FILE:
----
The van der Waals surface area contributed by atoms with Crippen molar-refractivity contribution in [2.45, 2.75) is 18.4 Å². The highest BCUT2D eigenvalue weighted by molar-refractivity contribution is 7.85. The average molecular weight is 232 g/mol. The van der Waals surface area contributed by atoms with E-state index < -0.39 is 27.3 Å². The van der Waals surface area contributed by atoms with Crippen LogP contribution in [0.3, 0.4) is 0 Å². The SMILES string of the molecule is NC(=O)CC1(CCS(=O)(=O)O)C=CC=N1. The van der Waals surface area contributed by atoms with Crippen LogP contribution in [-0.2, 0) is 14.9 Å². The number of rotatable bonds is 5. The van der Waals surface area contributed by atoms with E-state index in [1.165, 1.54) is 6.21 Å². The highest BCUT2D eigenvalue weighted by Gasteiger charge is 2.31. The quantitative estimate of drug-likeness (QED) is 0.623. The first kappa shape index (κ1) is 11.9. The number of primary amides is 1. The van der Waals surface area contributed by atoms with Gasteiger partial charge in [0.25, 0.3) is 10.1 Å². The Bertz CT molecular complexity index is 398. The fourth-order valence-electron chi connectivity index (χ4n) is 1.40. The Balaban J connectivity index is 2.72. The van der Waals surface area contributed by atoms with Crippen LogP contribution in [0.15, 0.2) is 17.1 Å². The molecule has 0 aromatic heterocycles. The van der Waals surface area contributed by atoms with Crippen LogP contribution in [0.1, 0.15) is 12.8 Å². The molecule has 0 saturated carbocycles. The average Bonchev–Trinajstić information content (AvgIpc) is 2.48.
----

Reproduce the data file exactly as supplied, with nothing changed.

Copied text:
The van der Waals surface area contributed by atoms with Crippen molar-refractivity contribution in [2.45, 2.75) is 18.4 Å². The highest BCUT2D eigenvalue weighted by molar-refractivity contribution is 7.85. The average molecular weight is 232 g/mol. The van der Waals surface area contributed by atoms with E-state index < -0.39 is 27.3 Å². The van der Waals surface area contributed by atoms with Crippen LogP contribution in [0.3, 0.4) is 0 Å². The SMILES string of the molecule is NC(=O)CC1(CCS(=O)(=O)O)C=CC=N1. The van der Waals surface area contributed by atoms with Crippen LogP contribution in [-0.2, 0) is 14.9 Å². The number of rotatable bonds is 5. The van der Waals surface area contributed by atoms with E-state index in [1.165, 1.54) is 6.21 Å². The highest BCUT2D eigenvalue weighted by Gasteiger charge is 2.31. The quantitative estimate of drug-likeness (QED) is 0.623. The first kappa shape index (κ1) is 11.9. The number of primary amides is 1. The van der Waals surface area contributed by atoms with Gasteiger partial charge in [0.25, 0.3) is 10.1 Å². The Bertz CT molecular complexity index is 398. The fourth-order valence-electron chi connectivity index (χ4n) is 1.40. The Balaban J connectivity index is 2.72. The van der Waals surface area contributed by atoms with Crippen LogP contribution in [0.15, 0.2) is 17.1 Å². The molecule has 0 aromatic heterocycles. The van der Waals surface area contributed by atoms with Crippen LogP contribution in [0.1, 0.15) is 12.8 Å². The molecule has 0 saturated carbocycles. The average Bonchev–Trinajstić information content (AvgIpc) is 2.48.